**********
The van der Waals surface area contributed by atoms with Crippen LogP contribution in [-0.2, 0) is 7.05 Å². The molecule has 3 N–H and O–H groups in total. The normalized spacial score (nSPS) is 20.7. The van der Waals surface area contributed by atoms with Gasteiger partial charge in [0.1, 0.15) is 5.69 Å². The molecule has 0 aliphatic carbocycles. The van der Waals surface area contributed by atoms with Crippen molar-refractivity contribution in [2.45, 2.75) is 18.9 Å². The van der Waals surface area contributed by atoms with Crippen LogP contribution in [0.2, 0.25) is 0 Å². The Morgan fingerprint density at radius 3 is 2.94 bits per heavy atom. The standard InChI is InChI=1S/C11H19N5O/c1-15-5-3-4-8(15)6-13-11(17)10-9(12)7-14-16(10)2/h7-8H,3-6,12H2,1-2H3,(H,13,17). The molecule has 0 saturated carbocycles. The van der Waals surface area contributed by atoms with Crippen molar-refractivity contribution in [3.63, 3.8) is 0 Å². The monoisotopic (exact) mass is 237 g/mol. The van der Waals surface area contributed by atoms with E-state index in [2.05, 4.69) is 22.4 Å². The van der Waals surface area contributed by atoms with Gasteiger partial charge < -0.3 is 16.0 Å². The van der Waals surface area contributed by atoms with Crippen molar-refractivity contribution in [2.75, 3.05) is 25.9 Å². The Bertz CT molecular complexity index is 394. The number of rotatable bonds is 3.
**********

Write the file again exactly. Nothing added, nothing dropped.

The van der Waals surface area contributed by atoms with Crippen LogP contribution in [-0.2, 0) is 7.05 Å². The molecule has 3 N–H and O–H groups in total. The normalized spacial score (nSPS) is 20.7. The van der Waals surface area contributed by atoms with Gasteiger partial charge in [0.1, 0.15) is 5.69 Å². The molecule has 0 aliphatic carbocycles. The van der Waals surface area contributed by atoms with Crippen molar-refractivity contribution in [2.45, 2.75) is 18.9 Å². The van der Waals surface area contributed by atoms with Crippen LogP contribution in [0.2, 0.25) is 0 Å². The Morgan fingerprint density at radius 3 is 2.94 bits per heavy atom. The standard InChI is InChI=1S/C11H19N5O/c1-15-5-3-4-8(15)6-13-11(17)10-9(12)7-14-16(10)2/h7-8H,3-6,12H2,1-2H3,(H,13,17). The molecule has 0 saturated carbocycles. The van der Waals surface area contributed by atoms with Crippen molar-refractivity contribution in [3.63, 3.8) is 0 Å². The monoisotopic (exact) mass is 237 g/mol. The van der Waals surface area contributed by atoms with E-state index in [2.05, 4.69) is 22.4 Å². The van der Waals surface area contributed by atoms with Gasteiger partial charge < -0.3 is 16.0 Å². The van der Waals surface area contributed by atoms with Crippen molar-refractivity contribution in [2.75, 3.05) is 25.9 Å². The Bertz CT molecular complexity index is 394. The number of rotatable bonds is 3.